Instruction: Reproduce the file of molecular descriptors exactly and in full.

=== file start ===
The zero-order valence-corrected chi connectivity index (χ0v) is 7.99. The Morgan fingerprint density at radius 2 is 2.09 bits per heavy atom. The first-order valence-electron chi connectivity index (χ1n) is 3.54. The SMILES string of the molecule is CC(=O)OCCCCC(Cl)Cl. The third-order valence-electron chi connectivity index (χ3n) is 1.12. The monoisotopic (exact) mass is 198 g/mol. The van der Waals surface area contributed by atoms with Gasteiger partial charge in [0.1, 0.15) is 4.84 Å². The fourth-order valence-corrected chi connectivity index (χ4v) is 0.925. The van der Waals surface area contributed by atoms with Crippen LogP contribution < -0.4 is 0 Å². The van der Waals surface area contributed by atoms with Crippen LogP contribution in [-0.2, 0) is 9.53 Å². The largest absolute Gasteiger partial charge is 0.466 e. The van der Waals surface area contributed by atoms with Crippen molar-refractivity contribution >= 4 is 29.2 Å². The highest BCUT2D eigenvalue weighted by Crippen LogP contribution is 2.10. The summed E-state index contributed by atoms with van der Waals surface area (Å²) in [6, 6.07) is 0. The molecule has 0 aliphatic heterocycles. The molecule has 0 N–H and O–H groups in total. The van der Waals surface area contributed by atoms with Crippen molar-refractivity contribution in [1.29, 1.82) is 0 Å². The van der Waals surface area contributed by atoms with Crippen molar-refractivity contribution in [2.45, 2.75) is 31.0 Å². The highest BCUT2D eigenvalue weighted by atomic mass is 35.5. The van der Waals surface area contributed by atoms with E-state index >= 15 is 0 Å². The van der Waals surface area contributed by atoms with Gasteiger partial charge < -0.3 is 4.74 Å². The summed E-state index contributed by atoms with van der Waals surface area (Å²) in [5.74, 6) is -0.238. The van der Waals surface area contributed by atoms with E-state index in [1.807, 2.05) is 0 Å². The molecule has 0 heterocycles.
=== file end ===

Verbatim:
The zero-order valence-corrected chi connectivity index (χ0v) is 7.99. The Morgan fingerprint density at radius 2 is 2.09 bits per heavy atom. The first-order valence-electron chi connectivity index (χ1n) is 3.54. The SMILES string of the molecule is CC(=O)OCCCCC(Cl)Cl. The third-order valence-electron chi connectivity index (χ3n) is 1.12. The monoisotopic (exact) mass is 198 g/mol. The van der Waals surface area contributed by atoms with Gasteiger partial charge in [0.1, 0.15) is 4.84 Å². The fourth-order valence-corrected chi connectivity index (χ4v) is 0.925. The van der Waals surface area contributed by atoms with Crippen LogP contribution < -0.4 is 0 Å². The van der Waals surface area contributed by atoms with Crippen LogP contribution in [-0.2, 0) is 9.53 Å². The largest absolute Gasteiger partial charge is 0.466 e. The van der Waals surface area contributed by atoms with Crippen molar-refractivity contribution >= 4 is 29.2 Å². The highest BCUT2D eigenvalue weighted by Crippen LogP contribution is 2.10. The summed E-state index contributed by atoms with van der Waals surface area (Å²) in [6, 6.07) is 0. The molecule has 0 aliphatic heterocycles. The molecule has 0 N–H and O–H groups in total. The van der Waals surface area contributed by atoms with Crippen molar-refractivity contribution in [1.29, 1.82) is 0 Å². The van der Waals surface area contributed by atoms with Crippen molar-refractivity contribution in [2.45, 2.75) is 31.0 Å². The highest BCUT2D eigenvalue weighted by atomic mass is 35.5. The van der Waals surface area contributed by atoms with E-state index >= 15 is 0 Å². The van der Waals surface area contributed by atoms with Gasteiger partial charge < -0.3 is 4.74 Å². The summed E-state index contributed by atoms with van der Waals surface area (Å²) in [5.74, 6) is -0.238. The van der Waals surface area contributed by atoms with E-state index in [1.807, 2.05) is 0 Å². The molecule has 0 heterocycles.